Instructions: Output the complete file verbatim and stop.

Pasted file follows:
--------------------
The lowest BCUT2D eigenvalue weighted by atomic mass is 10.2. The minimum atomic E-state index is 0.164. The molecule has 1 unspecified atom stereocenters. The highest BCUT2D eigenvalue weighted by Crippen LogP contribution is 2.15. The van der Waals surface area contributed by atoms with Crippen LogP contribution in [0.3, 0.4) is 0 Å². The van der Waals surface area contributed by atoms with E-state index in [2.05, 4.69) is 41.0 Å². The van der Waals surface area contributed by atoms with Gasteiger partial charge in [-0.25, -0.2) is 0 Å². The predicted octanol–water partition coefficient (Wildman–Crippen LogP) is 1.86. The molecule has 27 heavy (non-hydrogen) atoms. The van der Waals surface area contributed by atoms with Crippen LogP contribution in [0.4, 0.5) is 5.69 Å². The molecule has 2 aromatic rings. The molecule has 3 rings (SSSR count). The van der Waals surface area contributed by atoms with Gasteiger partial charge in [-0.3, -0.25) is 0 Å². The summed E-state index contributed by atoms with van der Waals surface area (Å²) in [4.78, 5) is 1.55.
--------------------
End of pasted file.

The lowest BCUT2D eigenvalue weighted by atomic mass is 10.2. The minimum atomic E-state index is 0.164. The molecule has 1 unspecified atom stereocenters. The highest BCUT2D eigenvalue weighted by Crippen LogP contribution is 2.15. The van der Waals surface area contributed by atoms with Crippen LogP contribution in [0.3, 0.4) is 0 Å². The van der Waals surface area contributed by atoms with E-state index in [2.05, 4.69) is 41.0 Å². The van der Waals surface area contributed by atoms with Gasteiger partial charge in [-0.25, -0.2) is 0 Å². The predicted octanol–water partition coefficient (Wildman–Crippen LogP) is 1.86. The molecule has 27 heavy (non-hydrogen) atoms. The van der Waals surface area contributed by atoms with Crippen LogP contribution in [0.4, 0.5) is 5.69 Å². The molecule has 2 aromatic rings. The molecule has 3 rings (SSSR count). The van der Waals surface area contributed by atoms with Gasteiger partial charge in [-0.3, -0.25) is 0 Å². The summed E-state index contributed by atoms with van der Waals surface area (Å²) in [4.78, 5) is 1.55.